It’s Okay To Ask Our Kids For Help On The Bad Days – Scary Mommy

It’s Okay To Ask Our Kids For Help On The Bad Days

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Today was an exhausting, self-doubting, overextended, just-want-to-crawl-into-bed kind of day.

Between this awful cold I’ve been dealing with, the maddening election bullshit, and all of the ping-pong balls bouncing around in my mind, I felt like my head was going to explode all day long. All I wanted to do was crawl back into bed, pull the covers over my head, and have someone take care of me.

Well, we all know what the chances of that happening are. The world doesn’t stop because mom gets sick and needs a little TLC. The world keeps right on moving, the work keeps piling up, the shitstorm keeps swirling.

So given the day I had, tonight had all the makings of a typical mom-loses-her-shit kind of night. I felt crappy, my husband had to work late, and the sitter canceled (she’s also sick) so I had to take my kids to a church meeting. We had nothing to eat for dinner, and no time to make anything even if we did. Everything seemed harder than it should be, and I was pretty sure that I was failing at this whole adulting thing.

Usually when I’m stressed or sick or emotional, I pretend that I’m none of those things. I soldier on — chin up and all that. Except soldiering on usually just leads to me losing my shit in the middle of the kitchen while I’m making dinner, or nagging my kids to finish their homework, or telling them for the 100th time to brush their teeth and go the fuck to sleep.

Tonight I went a different route.

Instead of soldiering on, I said to the kids, “Look, I need your help. I feel like crap. I know you don’t want to go to this meeting with me, and believe me, I don’t want you to go either, but that’s the only option. And I feel like crap. I just want to go to bed and I have so much to do, and all I need is some help from you two which basically just means doing your homework and not fighting. And please don’t embarrass me at this meeting. Just be nice to each other. I need your help because, holy cow, I feel like crap, and I’m barely hanging on here.”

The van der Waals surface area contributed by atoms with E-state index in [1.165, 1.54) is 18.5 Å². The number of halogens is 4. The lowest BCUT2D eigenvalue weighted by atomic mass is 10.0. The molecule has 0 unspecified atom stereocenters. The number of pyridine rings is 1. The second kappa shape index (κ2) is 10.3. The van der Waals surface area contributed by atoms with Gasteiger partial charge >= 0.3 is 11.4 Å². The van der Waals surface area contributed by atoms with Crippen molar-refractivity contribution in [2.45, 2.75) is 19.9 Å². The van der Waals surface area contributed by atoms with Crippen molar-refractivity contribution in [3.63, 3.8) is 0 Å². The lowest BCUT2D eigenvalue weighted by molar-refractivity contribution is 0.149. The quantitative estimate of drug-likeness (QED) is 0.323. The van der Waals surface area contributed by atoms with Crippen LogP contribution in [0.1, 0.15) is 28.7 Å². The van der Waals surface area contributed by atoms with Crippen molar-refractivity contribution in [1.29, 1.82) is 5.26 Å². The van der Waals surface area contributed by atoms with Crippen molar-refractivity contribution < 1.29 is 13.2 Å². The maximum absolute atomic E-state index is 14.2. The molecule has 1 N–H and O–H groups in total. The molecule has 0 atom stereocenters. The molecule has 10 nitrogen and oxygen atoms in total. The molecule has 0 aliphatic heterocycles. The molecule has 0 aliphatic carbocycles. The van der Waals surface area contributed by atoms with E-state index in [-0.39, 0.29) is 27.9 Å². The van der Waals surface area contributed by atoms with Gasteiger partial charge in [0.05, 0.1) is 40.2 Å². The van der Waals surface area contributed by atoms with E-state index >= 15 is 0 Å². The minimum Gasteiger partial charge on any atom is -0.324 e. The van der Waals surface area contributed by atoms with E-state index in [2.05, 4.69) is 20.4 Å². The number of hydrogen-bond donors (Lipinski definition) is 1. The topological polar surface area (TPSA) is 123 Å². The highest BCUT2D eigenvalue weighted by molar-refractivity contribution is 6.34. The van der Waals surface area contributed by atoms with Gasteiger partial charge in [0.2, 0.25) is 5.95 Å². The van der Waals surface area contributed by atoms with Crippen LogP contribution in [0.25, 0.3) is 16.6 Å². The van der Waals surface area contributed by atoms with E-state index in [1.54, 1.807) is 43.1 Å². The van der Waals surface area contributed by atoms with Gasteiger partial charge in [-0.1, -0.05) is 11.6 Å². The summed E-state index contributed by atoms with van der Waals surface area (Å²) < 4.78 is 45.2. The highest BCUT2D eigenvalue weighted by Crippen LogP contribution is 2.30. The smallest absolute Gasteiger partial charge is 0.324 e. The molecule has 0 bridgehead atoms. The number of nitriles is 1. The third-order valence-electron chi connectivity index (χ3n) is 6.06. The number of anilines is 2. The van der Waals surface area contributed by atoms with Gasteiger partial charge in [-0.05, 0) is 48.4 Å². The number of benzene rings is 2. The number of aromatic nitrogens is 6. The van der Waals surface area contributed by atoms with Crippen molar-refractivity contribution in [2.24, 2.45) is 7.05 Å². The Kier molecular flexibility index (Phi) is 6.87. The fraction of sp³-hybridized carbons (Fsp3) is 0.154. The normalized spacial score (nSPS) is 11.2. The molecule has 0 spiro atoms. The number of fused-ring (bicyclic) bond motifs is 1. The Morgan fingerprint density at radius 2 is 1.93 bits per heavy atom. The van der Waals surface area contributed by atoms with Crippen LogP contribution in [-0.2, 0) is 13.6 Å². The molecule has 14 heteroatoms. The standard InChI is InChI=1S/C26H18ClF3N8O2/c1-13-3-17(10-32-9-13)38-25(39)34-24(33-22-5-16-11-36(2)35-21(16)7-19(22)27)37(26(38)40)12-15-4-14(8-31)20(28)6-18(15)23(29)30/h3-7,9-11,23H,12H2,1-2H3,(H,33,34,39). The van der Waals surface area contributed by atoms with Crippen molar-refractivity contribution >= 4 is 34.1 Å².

Well, I’m not sure if it was the fact that I let them play on their tablets for two hours straight at the meeting or that I took them to get McDonald’s shakes afterwards or the sheer desperation they heard in my voice, but I’ll be damned, they helped. Not only did they not fight (well, not that much anyway) or embarrass me (except for Teddy pointing out the butt/poop/diarrhea picture he drew on his arm with red pen), but when we got home, they also helped some more.

Credit: Christine Organ

Christine Organ

They ushered me to bed and brought me drinks (water, two cups of coffee, juice, and lemonade) and books. They folded the laundry and put it away. From my bed, I could hear my oldest son saying, “Dad, where do mom’s bras go?” and “Note to self, the bras go in the second drawer” while he talked on the phone to my husband. Then they made me a sweet card and brushed their teeth and — sweet baby Jesus in a basket — they went to sleep!

I asked for help. And they helped. Who knew?!

Moral of the story: We don’t need to be martyrs — not when it comes to parenting or adulting or whatnot. We can ask for help and let people take care of us. We can take a break and the whole world won’t fall apart. We can let people see our weakness without actually being seen as weak.

So moms and dads, maybe we don’t need to soldier on. It’s okay to let our kids see our vulnerabilities and help us when we struggle. It’s okay to say enough and nope and can’t do it. It’s okay to bring our kids to meetings once in a while instead of pretending that family things and work things and volunteer things don’t get mixed up together every once in a while. It’s okay to crawl into bed at an obnoxiously early hour. It’s okay to let the dishes sit in the sink and the laundry get put away in the wrong drawers. It’s okay to say, “I have no idea what I’m doing, but I’m pretty sure I’m fucking it up somehow.” It’s okay to let ourselves be human and strong and vulnerable all at the same time.

It’s okay to say I feel like crap. It’s okay to ask for help. It’s okay.

It will all be okay.